I have not studied deeply into the Constitutional questions, Mike…I’m a biologist of sorts.  But, I will say this – it appears to me that there is a MUCH stronger case for the federal government to defend every human being’s right to life in all 57 states than there is to force restaurants to serve anyone who walks in the doors, or to tell the schools what tests they must give, or to require all citizens to buy health insurance, etc. etc. etc. etc. et (freaking) cetera.

  • suek

    >>it appears to me that there is a MUCH stronger case for the federal government to defend every human being’s right to life in all 57 states than there is to force restaurants to serve anyone who walks in the doors, or to tell the schools what tests they must give, or to require all citizens to buy health insurance, etc. etc. etc. etc. et (freaking) cetera.>>

    I’m more inclined to the State’s Rights approach, but you make a _very_ good point.

  • Mike Devx

    Thank you, Earl and Charles!

    And yes, I think it’s a thoroughly consistent and defensible position that you have.  

    If someone truly believes abortion is murder, why would he or she be willing to leave it to each State to decide?  I can also see that you could uncomfortably, with great reservations, be willing to leave it to each State.   In that way you are in the same position as one who believes capital punishment (death penalty) is government murder – especially under the horrifying cases where the defendant is later found to have been innocent – but would be willing to leave it as a decision for each State.

    I appreciate the responses!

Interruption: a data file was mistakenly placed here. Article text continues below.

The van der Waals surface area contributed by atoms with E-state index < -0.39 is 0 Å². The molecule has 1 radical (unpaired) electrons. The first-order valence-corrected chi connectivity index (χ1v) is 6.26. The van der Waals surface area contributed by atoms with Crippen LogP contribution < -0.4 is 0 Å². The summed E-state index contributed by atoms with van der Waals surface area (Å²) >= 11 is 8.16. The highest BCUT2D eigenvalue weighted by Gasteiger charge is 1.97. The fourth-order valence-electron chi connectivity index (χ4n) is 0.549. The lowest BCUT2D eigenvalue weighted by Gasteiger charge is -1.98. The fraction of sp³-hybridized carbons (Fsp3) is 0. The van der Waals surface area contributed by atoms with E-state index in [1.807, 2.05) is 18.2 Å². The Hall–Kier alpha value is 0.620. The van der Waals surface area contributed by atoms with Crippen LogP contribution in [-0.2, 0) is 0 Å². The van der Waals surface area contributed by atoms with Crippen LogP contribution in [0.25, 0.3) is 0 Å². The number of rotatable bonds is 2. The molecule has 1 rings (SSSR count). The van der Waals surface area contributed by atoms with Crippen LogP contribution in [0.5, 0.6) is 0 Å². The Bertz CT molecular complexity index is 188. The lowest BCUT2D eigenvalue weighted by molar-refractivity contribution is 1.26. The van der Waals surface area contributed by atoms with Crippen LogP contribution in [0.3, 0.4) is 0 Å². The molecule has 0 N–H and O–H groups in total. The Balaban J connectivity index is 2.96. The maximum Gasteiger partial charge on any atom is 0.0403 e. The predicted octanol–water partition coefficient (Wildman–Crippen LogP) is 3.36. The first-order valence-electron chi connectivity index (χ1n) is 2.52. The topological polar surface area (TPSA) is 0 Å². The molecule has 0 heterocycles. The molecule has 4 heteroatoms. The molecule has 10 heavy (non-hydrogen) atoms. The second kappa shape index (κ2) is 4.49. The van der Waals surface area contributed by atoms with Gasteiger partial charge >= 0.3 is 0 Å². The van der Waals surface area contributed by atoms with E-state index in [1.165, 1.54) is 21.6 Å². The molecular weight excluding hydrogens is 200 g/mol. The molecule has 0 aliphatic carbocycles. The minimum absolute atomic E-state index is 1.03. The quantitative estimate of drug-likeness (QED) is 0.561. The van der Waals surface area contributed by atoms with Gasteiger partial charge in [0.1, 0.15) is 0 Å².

• http://ymarsakar.wordpress.com Ymarsakar

    A bunch of cultists worshiping the notion of eugenics, death, corruption, and bringing back the aristocracy, is telling us they know what is and isn’t science? Come on people, were we all supposed to Be Born Yesterday? Is that it, huh.


  • Marica

    I’m late to the table on this post but here are my two cents– AS A MISSISSIPPIAN!

    This was an astonishing result. There’s a center-left Mississippi blog I read authored by a lawyer in Oxford, Mississippi, the bastion of Liberal thought. The blog is objective and mostly apolitical, but Wednesday morning he was giving a shout out to all his Lib pals who helped defeat this initiative.  

    He was quickly corrected in the comments. It was conservative voters who defeated this. You can bet your bottom dollar these conservatives are pro-life/anti-abortion folks. We just didn’t think amending the Constitution was such a good idea. We didn’t like the idea of government– or a majority of Mississippians– defining what/who counts as a “person.” 

    Here’s the blog post at North Mississippi Commentor: http://nmisscommentor.com/politics/what-happend-that-produced-the-vote-down-of-the-personhood-amendment/